Saturday, July 02, 2011

Clay pots and philosophers on Saturday night

My beloved just asked me a while ago if we were going to have an uplifting day at New Hope tomorrow. She wanted to know if we'd leave full of joy. I've been preaching through Paul's second letter to the church at Corinth, a biography of sorts for the apostle, who lived a rather... adventurous life.

Looking back through his dayrunner we see that he has to classify just how he was beaten - rods, stones, or fists. He has to remember which shipwreck, and which group was out to kill him and where. There were some things that were constant - pressure, hunger, a sense of weakness. When you look at what the people in Corinth were saying about him - not much to look at, poor communicator, somewhat of a failure - you'd have the tendency to close this biography and go find one of someone more successful.

And yet, Paul was a winner.

Oh sure there were people better suited to the job.

Jesus Christ passed over all of them.


Because Paul was totally willing to be used to accomplish God's purpose.

He all but admitted he wasn't much.

Ah, but Jesus?

Jesus was the treasure Paul carried around with him in his plain and uninteresting "jar of clay" and before you get to thinking about Aunt Martha's china vase, the word there is for a vessel used for a specific purpose. Could have been anything.

But then it wasn't about Paul at all.

It was about the power of Almighty God released through Paul's willing spirit.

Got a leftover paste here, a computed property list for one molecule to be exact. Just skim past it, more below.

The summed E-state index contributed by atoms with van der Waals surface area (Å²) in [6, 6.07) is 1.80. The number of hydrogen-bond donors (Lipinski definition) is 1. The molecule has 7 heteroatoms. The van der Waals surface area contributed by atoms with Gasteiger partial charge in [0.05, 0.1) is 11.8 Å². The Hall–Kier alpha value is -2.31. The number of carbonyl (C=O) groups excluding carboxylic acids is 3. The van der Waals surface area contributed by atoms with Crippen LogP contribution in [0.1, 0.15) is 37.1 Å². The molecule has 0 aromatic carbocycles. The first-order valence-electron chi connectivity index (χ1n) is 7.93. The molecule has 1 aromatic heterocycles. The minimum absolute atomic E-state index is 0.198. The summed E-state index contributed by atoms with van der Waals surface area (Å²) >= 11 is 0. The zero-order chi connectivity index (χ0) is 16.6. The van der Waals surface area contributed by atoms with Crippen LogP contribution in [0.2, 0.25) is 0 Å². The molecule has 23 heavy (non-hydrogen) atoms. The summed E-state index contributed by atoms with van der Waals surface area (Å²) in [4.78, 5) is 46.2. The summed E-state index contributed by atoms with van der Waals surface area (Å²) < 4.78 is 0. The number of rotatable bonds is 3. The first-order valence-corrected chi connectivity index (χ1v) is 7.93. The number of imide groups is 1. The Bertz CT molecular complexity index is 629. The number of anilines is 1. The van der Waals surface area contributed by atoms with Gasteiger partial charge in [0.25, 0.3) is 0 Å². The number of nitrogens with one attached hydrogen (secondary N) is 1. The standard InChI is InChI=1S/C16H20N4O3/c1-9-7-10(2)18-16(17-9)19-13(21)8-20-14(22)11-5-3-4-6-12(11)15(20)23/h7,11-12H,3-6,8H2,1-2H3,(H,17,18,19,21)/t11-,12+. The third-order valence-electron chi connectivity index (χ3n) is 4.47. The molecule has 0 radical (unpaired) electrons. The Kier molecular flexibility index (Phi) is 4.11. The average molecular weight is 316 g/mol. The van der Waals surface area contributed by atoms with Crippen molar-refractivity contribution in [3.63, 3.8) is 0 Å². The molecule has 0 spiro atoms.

Think about it. Annie Dillard has.

On the whole, I do not find Christians, outside the catacombs, sufficiently sensible of the conditions. Does any-one have the foggiest idea what sort of power we so blithely invoke? Or, as I suspect, does no one believe a word of it? The churches are children playing on the floor with their chemistry sets, mixing up a batch of TNT to kill a Sunday morning. It is madness to wear ladies' straw hats and velvet hats to church; we should all be wearing crash helmets. Ushers should issue life preservers and signal flares; they should lash us to our pews. For the sleeping God may wake some day and take offense, or the waking God may draw us out to where we can never return. (Annie Dillard, Teaching a Stone to Talk, Harper & Row, 1982)

So yes, I will be bringing the joy tomorrow. Like diamonds on black velvet. Grace just shines.

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